It is a pleasant, breezy afternoon in September, and as I sit here in my tent, on a beautiful grassy hill in the suburbs of the fallen city, and watch our National colors floating gaily from its spires, I feel profoundly thankful that God has permitted me to pass safely through all the stern struggles of this long campaign, and that mine eyes are permitted to see the old flag floating over still another stronghold of the enemy. I knew we would triumph; in the darkest hours of this campaign my faith in our ultimate success was strong; I did not expect the city would fall into our hands without terrible fighting, but I knew we could do the fighting, and had no fears of the result. Our Corps had the honor of giving the grand finishing stroke to the campaign, on the first day of this month, at Jonesboro, on the Macon railroad, about 20 miles south of Atlanta, where we met the enemy, charged his works and carried them with the bayonet, capturing eight pieces of artillery, instead of four as I wrote you before, several stands of colors, over 1,000 prisoners, instead of 500, among them Brig. Gen. Govan, .and utterly routing and scattering the rest of the army confronting us. Oh, it was a glorious battle! But this Division suffered terribly. There was no chance for flinching there. Generals, Colonels, Majors, Captains and privates, all had to go forward together over that open field, facing and drawing nearer to death at every step we took, our horses crazy, frantic with the howling of shells, the rattling of canister and the whistling of bullets, ourselves delirous with the wild excitement of the moment, and thinking only of getting over those breast works-great volleys of canister shot sweeping through our lines making huge gaps, but the blue coated boys filled the gaps and still rushed forward right into the jaws of death-we left hundreds of bleeding comrades behind us at every step, but not one instant did that line hesitate - it moved steadily forward to the enemy's works with a shoutoYer the cannon-over the rebels, and then commenced stern work with the bayonet, but the despairing cries of surrender soon stopped it, the firing ceased, and 1,000 rebels were hurried to the rear all prisoners of war. The General rode forward with the front line despite our protests .and had two horses shot under him during the charge, my tent mate . . . was shot in the right arm, why the other five of us escaped is one of the strange things found in a battle, when we were all similarly exposed to the fire. When the cheer of victory went up, I recollect finding myself in a tangled lot of soldiers, on my horse, just against the enemy's log breastworks, my hat off, and tears streaming from my eyes, but as happy a;, a mortal is ever permitted to be. I could have lain down on that blood stained grass, amid the dying and the dead and wept with excess of joy. I have no language to express the r.apture one feels in the moment of victory, but I do know that at such a moment one feels as if the joy were worth risking a hundred lives to attain it. Men at home will read of that battle and be glad of our success, but they can never feel as we felt, standing there quivering with excitement, amid the smoke and blood, and fresh horrors and grand trophies of that battle field. That night, as we lay on the ground without blankets or tents, we were aroused by sound of distant explosions away off to the North, in the direction of Atlanta, and many were the conjectures as to the cause, but the afternoon brought us the intelligence that the enemy had "evacuated Atlanta last night, blowing up 86 car loads of ammunition, and destroying large amounts of public stores." Then went up more lusty cheers than were ever heard in that part of Georgia before. Atlanta was ours; the object of our campaign was accomplished, and of course, we were happy.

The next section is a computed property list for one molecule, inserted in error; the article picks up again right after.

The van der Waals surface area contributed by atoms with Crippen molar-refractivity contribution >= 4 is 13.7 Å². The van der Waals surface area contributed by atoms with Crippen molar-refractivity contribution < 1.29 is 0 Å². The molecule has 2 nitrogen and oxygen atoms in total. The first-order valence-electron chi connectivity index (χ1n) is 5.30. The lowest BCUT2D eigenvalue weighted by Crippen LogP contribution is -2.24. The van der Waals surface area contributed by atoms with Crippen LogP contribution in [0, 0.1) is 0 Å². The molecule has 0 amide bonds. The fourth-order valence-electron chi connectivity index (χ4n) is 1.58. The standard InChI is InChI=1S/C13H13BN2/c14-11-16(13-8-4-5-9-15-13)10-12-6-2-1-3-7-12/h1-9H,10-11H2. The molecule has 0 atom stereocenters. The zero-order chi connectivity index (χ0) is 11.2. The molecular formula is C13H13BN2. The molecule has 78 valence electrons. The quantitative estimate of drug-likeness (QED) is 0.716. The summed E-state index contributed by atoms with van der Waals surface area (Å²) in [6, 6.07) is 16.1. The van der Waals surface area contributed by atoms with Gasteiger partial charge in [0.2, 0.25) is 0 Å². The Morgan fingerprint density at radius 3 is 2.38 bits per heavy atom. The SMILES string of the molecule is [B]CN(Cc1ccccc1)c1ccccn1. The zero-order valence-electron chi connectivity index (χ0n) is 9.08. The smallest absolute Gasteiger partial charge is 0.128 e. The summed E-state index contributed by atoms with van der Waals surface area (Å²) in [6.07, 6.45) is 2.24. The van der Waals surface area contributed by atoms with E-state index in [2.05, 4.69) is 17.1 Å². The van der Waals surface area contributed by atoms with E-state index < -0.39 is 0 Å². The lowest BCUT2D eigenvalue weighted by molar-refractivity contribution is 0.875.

Atlanta, Sunday, September 11, 1864

I presume everybody at home is so deeply immersed in politics as to scarcely give a thought to the armies in the field. One party seems to want peace. That suits us here. We want peace too, honorable peace, won in the full light of day,at the cannon's mouth and the bayonet's point, with our grand old flag flying over us as we negotiate it, instead of cowardly peace purchased at the price of national dishonor.

(great description of city of Atlanta in this letter - describes it as looking less Southern and more Western as he describes it)